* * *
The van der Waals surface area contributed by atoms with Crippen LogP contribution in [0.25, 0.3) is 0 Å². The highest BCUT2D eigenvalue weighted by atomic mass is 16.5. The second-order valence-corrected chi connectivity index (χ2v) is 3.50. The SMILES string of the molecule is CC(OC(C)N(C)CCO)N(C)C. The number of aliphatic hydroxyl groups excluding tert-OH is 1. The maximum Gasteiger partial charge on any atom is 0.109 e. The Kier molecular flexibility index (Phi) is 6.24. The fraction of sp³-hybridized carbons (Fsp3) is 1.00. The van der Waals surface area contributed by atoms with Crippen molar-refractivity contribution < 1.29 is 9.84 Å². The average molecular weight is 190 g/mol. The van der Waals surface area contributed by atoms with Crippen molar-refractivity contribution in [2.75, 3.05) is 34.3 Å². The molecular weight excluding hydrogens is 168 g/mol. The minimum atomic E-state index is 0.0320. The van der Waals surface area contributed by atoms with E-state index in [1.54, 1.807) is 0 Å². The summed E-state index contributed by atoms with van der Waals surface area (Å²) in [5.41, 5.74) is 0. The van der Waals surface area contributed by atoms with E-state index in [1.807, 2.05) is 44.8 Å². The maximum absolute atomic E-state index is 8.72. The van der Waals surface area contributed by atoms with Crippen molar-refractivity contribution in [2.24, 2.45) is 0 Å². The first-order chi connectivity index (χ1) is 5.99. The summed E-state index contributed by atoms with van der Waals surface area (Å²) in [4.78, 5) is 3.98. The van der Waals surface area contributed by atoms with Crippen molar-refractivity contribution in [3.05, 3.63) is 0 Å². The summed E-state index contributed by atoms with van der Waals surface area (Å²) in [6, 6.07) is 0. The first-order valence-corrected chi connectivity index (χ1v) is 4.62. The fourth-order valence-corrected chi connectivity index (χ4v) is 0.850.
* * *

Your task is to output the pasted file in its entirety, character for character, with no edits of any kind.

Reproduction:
The van der Waals surface area contributed by atoms with Crippen LogP contribution in [0.25, 0.3) is 0 Å². The highest BCUT2D eigenvalue weighted by atomic mass is 16.5. The second-order valence-corrected chi connectivity index (χ2v) is 3.50. The SMILES string of the molecule is CC(OC(C)N(C)CCO)N(C)C. The number of aliphatic hydroxyl groups excluding tert-OH is 1. The maximum Gasteiger partial charge on any atom is 0.109 e. The Kier molecular flexibility index (Phi) is 6.24. The fraction of sp³-hybridized carbons (Fsp3) is 1.00. The van der Waals surface area contributed by atoms with Crippen molar-refractivity contribution < 1.29 is 9.84 Å². The average molecular weight is 190 g/mol. The van der Waals surface area contributed by atoms with Crippen molar-refractivity contribution in [2.75, 3.05) is 34.3 Å². The molecular weight excluding hydrogens is 168 g/mol. The minimum atomic E-state index is 0.0320. The van der Waals surface area contributed by atoms with E-state index in [1.54, 1.807) is 0 Å². The summed E-state index contributed by atoms with van der Waals surface area (Å²) in [5.41, 5.74) is 0. The van der Waals surface area contributed by atoms with E-state index in [1.807, 2.05) is 44.8 Å². The maximum absolute atomic E-state index is 8.72. The van der Waals surface area contributed by atoms with Crippen molar-refractivity contribution in [2.24, 2.45) is 0 Å². The first-order chi connectivity index (χ1) is 5.99. The summed E-state index contributed by atoms with van der Waals surface area (Å²) in [4.78, 5) is 3.98. The van der Waals surface area contributed by atoms with Crippen molar-refractivity contribution in [3.05, 3.63) is 0 Å². The summed E-state index contributed by atoms with van der Waals surface area (Å²) in [6, 6.07) is 0. The first-order valence-corrected chi connectivity index (χ1v) is 4.62. The fourth-order valence-corrected chi connectivity index (χ4v) is 0.850.